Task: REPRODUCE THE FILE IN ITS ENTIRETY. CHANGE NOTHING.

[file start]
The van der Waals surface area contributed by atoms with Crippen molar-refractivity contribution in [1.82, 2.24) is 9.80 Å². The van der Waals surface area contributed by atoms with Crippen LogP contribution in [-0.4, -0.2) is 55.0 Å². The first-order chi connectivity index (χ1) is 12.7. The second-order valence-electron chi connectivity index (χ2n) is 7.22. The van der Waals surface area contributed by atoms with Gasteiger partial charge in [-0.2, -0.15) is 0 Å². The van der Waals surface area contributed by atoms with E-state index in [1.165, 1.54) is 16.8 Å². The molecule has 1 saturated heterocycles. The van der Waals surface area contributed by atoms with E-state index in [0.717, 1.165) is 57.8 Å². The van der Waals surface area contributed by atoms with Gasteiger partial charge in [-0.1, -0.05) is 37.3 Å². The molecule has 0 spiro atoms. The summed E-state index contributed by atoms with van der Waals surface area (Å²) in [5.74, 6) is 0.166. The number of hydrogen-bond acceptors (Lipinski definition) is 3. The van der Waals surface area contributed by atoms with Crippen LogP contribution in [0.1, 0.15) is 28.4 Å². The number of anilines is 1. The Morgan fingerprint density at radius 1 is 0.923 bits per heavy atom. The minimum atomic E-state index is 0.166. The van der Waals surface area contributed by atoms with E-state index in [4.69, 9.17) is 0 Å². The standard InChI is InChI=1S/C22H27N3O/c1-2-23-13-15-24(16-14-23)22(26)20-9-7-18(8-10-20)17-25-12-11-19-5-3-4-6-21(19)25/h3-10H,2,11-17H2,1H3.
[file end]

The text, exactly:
The van der Waals surface area contributed by atoms with Crippen molar-refractivity contribution in [1.82, 2.24) is 9.80 Å². The van der Waals surface area contributed by atoms with Crippen LogP contribution in [-0.4, -0.2) is 55.0 Å². The first-order chi connectivity index (χ1) is 12.7. The second-order valence-electron chi connectivity index (χ2n) is 7.22. The van der Waals surface area contributed by atoms with Gasteiger partial charge in [-0.2, -0.15) is 0 Å². The van der Waals surface area contributed by atoms with E-state index in [1.165, 1.54) is 16.8 Å². The molecule has 1 saturated heterocycles. The van der Waals surface area contributed by atoms with E-state index in [0.717, 1.165) is 57.8 Å². The van der Waals surface area contributed by atoms with Gasteiger partial charge in [-0.1, -0.05) is 37.3 Å². The molecule has 0 spiro atoms. The summed E-state index contributed by atoms with van der Waals surface area (Å²) in [5.74, 6) is 0.166. The number of hydrogen-bond acceptors (Lipinski definition) is 3. The van der Waals surface area contributed by atoms with Crippen LogP contribution in [0.1, 0.15) is 28.4 Å². The number of anilines is 1. The Morgan fingerprint density at radius 1 is 0.923 bits per heavy atom. The minimum atomic E-state index is 0.166. The van der Waals surface area contributed by atoms with E-state index in [4.69, 9.17) is 0 Å². The standard InChI is InChI=1S/C22H27N3O/c1-2-23-13-15-24(16-14-23)22(26)20-9-7-18(8-10-20)17-25-12-11-19-5-3-4-6-21(19)25/h3-10H,2,11-17H2,1H3.